“The buzz was going around there was this talented little kid, but it wasn’t until he got into his teenage years that you started to think he could be very special,” said Stephen Watson, who wrote and produced the BBC’s “Road to The Open” documentary about the journey to bring golf’s oldest major back to Northern Ireland for the first time since 1951.
Word quickly spread about McIlroy’s prodigious talent.
Seeing McIlroy play for the first time at Holywood was all the proof Watson needed to know he was different.
“I just thought, ‘Wow,'” he added. “He just hit the ball so far for someone so young and his swing was amazing. He absolutely smoked this thing down the first hole and I was like ‘Really?’ He was very impressive.”
Irishman Shane O’Donoghue, a long-time golf presenter, commentator and host, was equally stunned when he first saw McIlroy in action in 2004.
Though McIlroy was well known on the amateur circuit, he came to wider prominence as a chirpy, chubby 18-year-old at the 2007 Open Championship at Carnoustie, where he tied for third after the first round, bettering the then 12-time major champion Woods by one shot.
Joining the paid ranks was like adding a spark to rocket fuel.
O’Donoghue has seen him grow from precocious talent into a global superstar, based in Florida with the huge mansion, fast cars and private jet.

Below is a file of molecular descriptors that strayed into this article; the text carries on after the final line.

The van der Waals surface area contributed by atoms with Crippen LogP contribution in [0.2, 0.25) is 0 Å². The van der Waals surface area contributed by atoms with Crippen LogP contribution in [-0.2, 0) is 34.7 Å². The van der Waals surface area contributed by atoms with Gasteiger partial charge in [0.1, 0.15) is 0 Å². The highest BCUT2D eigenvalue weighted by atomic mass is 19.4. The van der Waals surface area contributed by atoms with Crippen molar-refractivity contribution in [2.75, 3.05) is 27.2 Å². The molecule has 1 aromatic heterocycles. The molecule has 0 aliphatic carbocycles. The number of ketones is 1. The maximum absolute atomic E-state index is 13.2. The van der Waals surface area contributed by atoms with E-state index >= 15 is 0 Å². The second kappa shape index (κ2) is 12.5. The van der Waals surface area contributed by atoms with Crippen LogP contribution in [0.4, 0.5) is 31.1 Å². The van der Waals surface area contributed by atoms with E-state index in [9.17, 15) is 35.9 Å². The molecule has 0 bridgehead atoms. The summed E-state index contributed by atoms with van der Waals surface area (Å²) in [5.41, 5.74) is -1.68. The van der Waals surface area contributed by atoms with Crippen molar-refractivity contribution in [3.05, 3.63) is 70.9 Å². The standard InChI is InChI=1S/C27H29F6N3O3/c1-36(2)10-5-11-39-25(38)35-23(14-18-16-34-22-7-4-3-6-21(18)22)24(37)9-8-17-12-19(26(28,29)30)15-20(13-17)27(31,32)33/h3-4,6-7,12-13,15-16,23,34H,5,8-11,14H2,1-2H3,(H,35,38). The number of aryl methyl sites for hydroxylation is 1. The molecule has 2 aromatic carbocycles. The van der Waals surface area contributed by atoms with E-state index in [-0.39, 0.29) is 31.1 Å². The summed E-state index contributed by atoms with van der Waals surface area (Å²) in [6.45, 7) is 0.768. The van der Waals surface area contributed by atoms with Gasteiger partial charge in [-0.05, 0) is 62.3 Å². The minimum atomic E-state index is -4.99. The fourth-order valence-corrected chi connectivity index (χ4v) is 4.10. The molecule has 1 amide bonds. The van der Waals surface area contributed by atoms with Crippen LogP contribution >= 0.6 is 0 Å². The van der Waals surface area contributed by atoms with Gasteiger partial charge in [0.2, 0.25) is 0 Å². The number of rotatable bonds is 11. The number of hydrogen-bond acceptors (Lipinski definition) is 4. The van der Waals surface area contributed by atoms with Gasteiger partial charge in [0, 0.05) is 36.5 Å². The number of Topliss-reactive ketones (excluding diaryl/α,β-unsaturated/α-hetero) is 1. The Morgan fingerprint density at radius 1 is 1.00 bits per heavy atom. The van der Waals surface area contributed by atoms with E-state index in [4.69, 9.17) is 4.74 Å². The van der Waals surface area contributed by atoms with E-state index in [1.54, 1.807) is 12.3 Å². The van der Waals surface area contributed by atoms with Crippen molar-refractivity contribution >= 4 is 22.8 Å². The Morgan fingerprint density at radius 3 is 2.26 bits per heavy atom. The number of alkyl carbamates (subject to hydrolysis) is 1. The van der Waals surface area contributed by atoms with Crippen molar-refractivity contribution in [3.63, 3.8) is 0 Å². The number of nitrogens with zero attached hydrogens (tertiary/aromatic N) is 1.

“He was a nice, normal kid. He hasn’t changed,” adds O’Donoghue. “Circumstances have changed phenomenally around him and he’s had to deal with all of that but he’s still the same Rory. At the heart of it he’s still Gerry and Rosie’s boy.”
Despite the fame, wealth and celebrity status, the Holywood star is still very grounded with a close coterie of school friends. When he parted company with long-time caddie JP Fitzgerald in 2017, McIlroy turned to best mate Harry Diamond to shoulder the bag.
He’s had the same coach, former Holywood pro Michael Bannon, since he began the game using cut-down clubs.
“As far as his personality goes, he hasn’t changed a bit. He’s never forgotten his roots and never forgotten his friends,” says Watson, who reckons McIlroy has eclipsed the fame of legendary Manchester United footballer George Best.
He adds: “We had George Best, who was a globally world reknowned and very famous sports star and Rory McIlroy is equal if not bigger than that.
“It’s hard to describe how popular and famous he is here. He’s enormous, there is no bigger.”
McIlroy’s major breakthrough came with a record-breaking victory at the 2011 US Open, two months after he infamously blew a four-shot lead with a back-nine collapse at the Masters.
“It was a sensational rebound,” says O’Donoghue.